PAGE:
Don't write content for Google's sake (which is the mentality I'm trying to change at my company). Make the user happy. Answer their questions thoroughly (or satisfy whatever their need is) and do so in a user-friendly/easy to digest format. Don't skimp on content but don't draw it out either for the sake of keywords or word count.

The challenge I see most websites facing with content is that they don't take the time to understand what it is the user will want from their content (and as a result, they can't understand why their 100% unique and wonderfully written content doesn't rank in Google).

Just before I started with this company they started adding a lot of low quality, keyword stuffed, redundant content purely to try to rank. Today I showed them a revenue chart from organic-only traffic with an overlay of Google Panda/quality updates on it. It finally made more sense to them when they saw revenue drops after each Google update.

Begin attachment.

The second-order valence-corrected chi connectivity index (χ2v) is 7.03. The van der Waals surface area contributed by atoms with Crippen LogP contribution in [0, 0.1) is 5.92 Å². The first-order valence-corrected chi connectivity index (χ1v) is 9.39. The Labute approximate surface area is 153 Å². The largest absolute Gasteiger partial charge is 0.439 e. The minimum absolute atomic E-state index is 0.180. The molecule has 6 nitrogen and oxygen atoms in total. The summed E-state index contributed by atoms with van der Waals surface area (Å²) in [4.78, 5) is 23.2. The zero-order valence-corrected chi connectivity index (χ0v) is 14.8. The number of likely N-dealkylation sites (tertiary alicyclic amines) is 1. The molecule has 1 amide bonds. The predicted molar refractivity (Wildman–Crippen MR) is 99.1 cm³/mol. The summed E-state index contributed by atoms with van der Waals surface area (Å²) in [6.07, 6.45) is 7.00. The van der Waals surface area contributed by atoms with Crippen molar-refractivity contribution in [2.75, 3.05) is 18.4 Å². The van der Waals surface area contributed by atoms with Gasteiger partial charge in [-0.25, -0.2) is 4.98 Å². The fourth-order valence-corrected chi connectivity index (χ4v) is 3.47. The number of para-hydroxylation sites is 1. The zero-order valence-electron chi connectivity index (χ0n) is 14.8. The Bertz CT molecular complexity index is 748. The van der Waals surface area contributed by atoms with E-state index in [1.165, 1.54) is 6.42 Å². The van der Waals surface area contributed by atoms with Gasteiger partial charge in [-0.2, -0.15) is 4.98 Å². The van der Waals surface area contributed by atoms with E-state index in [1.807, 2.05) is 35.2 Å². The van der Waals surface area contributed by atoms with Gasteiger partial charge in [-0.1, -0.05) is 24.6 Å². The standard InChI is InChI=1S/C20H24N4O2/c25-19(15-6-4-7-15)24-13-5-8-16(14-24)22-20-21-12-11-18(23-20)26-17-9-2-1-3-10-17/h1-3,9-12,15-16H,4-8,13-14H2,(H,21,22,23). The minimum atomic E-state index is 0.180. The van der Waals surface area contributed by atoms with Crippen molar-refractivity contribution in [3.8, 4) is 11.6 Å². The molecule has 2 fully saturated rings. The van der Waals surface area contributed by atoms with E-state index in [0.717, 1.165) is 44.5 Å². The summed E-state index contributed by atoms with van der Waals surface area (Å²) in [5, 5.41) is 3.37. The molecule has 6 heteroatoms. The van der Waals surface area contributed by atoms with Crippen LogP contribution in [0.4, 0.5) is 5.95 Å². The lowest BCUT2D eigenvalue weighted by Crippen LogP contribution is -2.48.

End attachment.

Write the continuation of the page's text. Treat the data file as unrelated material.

12:27 am on Nov 8, 2017 (gmt 0)

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The content/topic will usually suggest "how many words", but when marketing, strategy, SEO and the like is given a higher priority over the content AND THE USER, mixed results will always happen.

Data point type content can be a few to perhaps a few hundred words. Social commentary might run a few thousand. Detailed manuals or ascertainment might hit 10,000. At that point the more logical question is "how many pages (if any)".

Yet, all the above means nothing if the USER walks away dissatisfied, that's the one metric which trumps everything.
7:07 am on Nov 8, 2017 (gmt 0)

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So to summarize what makes a page 'çool', even it has shallow "content in text" -